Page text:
May they rest in peace
while we walk the generations
around their strife and courage
under these restless skies.
If you have been reading the last few blogs, you are aware that I have been traveling to places where I had past family live in England. It has been a fun way to learn about history and I would encourage others to travel this way if you are able. From my experience in England, it is easier to make meaningful discoveries when you walk where they did. Even if it is just getting lost on a footpath in an area where your family once lived. It does make one think about your connections to a place and a people in a different way.
In the year 1364, Kathleen Chaucer married Simon Manning in London and they moved about twenty-miles away, to his home village, in Codham, Kent. Their grandson John Manning would marry a girl from the next village. The Manning family spent the majority of six generations in these two villages from the mid fourteenth to early seventeen centuries. Codham has change the pronunciation and spelling of the township to Cudham since that time and the cars have a difficult time maneuvering the narrow roads that were not built for two lane traffic; but both are still rural townships and probably have the same number of businesses as they did centuries ago.
I stayed in the only accommodation between Cudham and Downe, a house rental a short walk down Cakett’s Lane. In addition to a significant lack in tourist housing, both communities do not have regular or direct public transportation between the two. I decided to walk rather than rent a car as I discovered that even riding in the passenger seat in rural England seemed to unnerve me. I also assumed that I could have a more authentic experience to walk as my ancestors did long ago. Besides, I am told that “footpaths are the English way”.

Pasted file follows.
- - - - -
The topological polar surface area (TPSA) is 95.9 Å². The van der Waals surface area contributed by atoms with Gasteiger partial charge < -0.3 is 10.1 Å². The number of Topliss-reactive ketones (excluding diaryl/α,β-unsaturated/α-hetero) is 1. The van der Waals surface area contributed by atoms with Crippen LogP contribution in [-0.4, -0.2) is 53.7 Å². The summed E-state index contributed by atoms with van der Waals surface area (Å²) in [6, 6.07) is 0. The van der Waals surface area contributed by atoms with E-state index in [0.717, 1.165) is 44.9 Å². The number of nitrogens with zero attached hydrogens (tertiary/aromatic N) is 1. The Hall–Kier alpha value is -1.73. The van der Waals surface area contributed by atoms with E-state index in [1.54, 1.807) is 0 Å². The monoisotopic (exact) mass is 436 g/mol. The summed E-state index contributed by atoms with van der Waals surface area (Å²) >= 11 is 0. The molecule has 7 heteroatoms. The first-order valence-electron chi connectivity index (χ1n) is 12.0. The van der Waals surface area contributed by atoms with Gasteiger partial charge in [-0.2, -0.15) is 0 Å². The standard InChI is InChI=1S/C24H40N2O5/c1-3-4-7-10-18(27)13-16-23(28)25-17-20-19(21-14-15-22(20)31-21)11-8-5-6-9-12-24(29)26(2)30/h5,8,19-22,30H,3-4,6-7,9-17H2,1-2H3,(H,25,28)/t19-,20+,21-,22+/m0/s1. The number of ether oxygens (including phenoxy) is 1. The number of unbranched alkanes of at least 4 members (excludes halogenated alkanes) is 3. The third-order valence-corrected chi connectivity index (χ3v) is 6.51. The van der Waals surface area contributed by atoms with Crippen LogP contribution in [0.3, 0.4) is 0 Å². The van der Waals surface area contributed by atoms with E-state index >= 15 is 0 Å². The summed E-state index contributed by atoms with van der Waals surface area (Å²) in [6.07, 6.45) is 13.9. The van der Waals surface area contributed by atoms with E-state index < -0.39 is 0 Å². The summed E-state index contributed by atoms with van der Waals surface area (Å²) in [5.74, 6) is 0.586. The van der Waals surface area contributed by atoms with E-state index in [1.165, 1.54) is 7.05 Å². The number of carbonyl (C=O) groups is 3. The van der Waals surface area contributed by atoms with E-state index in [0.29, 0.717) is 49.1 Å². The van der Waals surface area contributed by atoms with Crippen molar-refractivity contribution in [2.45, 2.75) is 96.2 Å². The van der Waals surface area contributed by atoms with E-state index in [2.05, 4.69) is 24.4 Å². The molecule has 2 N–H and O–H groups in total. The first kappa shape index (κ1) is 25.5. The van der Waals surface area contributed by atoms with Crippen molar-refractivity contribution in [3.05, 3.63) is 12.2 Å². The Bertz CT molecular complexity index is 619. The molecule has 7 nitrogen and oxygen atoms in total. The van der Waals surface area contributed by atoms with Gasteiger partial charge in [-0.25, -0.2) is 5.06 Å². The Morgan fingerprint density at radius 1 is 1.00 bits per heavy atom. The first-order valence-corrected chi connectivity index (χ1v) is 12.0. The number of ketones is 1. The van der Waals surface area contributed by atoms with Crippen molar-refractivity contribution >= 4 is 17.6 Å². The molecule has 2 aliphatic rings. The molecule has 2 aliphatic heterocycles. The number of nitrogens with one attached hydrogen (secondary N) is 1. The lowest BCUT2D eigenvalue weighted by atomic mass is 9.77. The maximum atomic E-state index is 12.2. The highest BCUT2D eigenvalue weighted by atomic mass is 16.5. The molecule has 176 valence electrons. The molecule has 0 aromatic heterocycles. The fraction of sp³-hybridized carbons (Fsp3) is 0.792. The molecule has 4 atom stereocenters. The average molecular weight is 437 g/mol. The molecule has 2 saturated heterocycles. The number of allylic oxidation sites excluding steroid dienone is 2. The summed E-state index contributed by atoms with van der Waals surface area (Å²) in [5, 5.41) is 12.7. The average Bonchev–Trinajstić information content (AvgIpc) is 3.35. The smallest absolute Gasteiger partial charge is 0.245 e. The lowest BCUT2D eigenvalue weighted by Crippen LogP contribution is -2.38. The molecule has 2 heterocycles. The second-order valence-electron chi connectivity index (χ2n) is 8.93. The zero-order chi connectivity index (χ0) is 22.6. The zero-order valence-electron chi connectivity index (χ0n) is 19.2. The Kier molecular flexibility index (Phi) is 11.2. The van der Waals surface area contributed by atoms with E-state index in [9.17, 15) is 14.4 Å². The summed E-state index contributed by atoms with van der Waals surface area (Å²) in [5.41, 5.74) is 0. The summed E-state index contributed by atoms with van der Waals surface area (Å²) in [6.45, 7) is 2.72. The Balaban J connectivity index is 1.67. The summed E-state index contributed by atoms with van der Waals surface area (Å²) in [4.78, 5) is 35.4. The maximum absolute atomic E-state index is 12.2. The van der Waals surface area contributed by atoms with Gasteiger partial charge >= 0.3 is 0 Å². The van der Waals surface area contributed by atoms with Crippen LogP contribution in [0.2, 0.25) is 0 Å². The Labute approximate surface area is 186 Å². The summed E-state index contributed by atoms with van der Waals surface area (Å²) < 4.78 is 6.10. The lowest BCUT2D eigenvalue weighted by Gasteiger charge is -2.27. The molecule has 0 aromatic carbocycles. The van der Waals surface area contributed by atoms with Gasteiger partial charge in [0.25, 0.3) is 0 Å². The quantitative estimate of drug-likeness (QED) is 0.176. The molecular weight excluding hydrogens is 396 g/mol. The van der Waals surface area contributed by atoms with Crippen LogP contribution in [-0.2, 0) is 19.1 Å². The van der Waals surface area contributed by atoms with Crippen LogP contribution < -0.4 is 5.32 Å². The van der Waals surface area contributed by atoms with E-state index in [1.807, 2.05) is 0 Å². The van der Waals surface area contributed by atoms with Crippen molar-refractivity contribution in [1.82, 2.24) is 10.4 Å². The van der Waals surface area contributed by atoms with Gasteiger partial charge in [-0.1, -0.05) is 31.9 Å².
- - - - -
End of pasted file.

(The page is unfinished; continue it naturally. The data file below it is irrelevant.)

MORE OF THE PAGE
Even though Downe was only a mile away it took me all day Saturday morning to arrive as the footpaths were clearly marked “footpath” but often the sign did not clearly state where the footpath lead. At times I found myself looking up at a pole with the word “footpath” written on three signs, each pointed in different direction. I looked up then over at each footpath going a different direction. It was like tossing a coin in my mind to decided which way I should go. I know for certain that I did not take the most direct route.
Perfectly cut hedges bordered farmland, pastures and roadsides instead of the fences. Five to fifteen feet tall they lined the roads. Hedges made up of bushes, ivy, flowers and even some weeds. Anything and everything green, each trying to overtake their neighbors but none would win as the land owner would straighten the hedge of the disobedient. Such hedges made it difficult to keep ones direction as one could not see above them to recognize familiar landmarks such as hills or church steeples.
So I wandered through sheep pastures and fields of tall green grass. I looked up at the canopies of green shrubs rounded overhead. I was often lost amongst the flourishing trees.
I walked past the fields to the hills on the narrow path; trees tower above, ferns become plentiful, and ivy dominates the space left over in this wonderland. I could not hear a sound from the towns that must be close-by…. “I am sure I have not walked past them”, I think to myself.